OESD: Dutch school pupils unmotivated, little order classrooms
While the Netherlands has one of the best education systems in the world, it pays little attention to discipline in classrooms and motivating talented students, according to a large report on the state of Dutch education by the Organization for Economic Cooperation and Development, Volkskrant reports.
According to the report, Dutch classrooms are noisy, undisciplined and noisy. Even good pupils show little interest in their education and the system does not motivate students to make an effort.
The Dutch education system leaves a lot of talent unused. Until 2008 Dutch schools had no space for "excellent students". Since then a few programs were added, but they are still an exception in an education system that is almost solely focused on the "average learner", according to the report. 59 percent of Dutch schools offer remedial courses for struggling students, but there are almost no courses for kids who need more of a challenge.
According to the OECD, the education system bores above average students. They are not rewarded for intellectual curiosity and are not motivated to do more than is strictly necessary. The Dutch system focuses more on punishment than reward. Those who perform poorly are kept behind or sent to a lower level. But those who do well are not rewarded. The OECD feels that the Netherlands fails to recognize that positive incentives are more effective than negative reinforcement.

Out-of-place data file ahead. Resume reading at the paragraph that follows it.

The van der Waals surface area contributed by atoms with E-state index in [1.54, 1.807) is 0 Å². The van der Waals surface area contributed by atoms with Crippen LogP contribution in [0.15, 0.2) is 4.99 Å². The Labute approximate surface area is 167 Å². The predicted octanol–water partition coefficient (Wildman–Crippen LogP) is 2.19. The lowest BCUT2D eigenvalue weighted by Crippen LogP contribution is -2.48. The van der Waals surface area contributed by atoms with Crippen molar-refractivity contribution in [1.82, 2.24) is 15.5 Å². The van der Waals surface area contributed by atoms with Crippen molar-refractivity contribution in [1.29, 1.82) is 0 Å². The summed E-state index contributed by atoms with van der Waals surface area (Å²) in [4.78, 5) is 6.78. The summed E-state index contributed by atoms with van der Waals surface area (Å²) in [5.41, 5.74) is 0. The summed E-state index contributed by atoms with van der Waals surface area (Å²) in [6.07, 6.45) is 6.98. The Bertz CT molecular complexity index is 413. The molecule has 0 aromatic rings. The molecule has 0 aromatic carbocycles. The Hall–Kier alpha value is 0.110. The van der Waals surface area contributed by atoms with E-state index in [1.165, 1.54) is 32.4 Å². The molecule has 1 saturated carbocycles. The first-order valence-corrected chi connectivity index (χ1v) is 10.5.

But on balance, the Netherlands is doing very well in educating its young people. Relatively many Dutch kids end up in tertiary education - 44 percent of 25- to 34-year-olds. Dutch students perform better in language, science and mathematics than most of their European peers, though less well than their Asian peers. The Netherlands also does better in keeping socially disadvantage students in the system than most other Western countries. The Dutch education system fits well with the labor market and the Education Inspectorate does its job well.
"The Dutch school system is one of the best of the OECD countries", the report concludes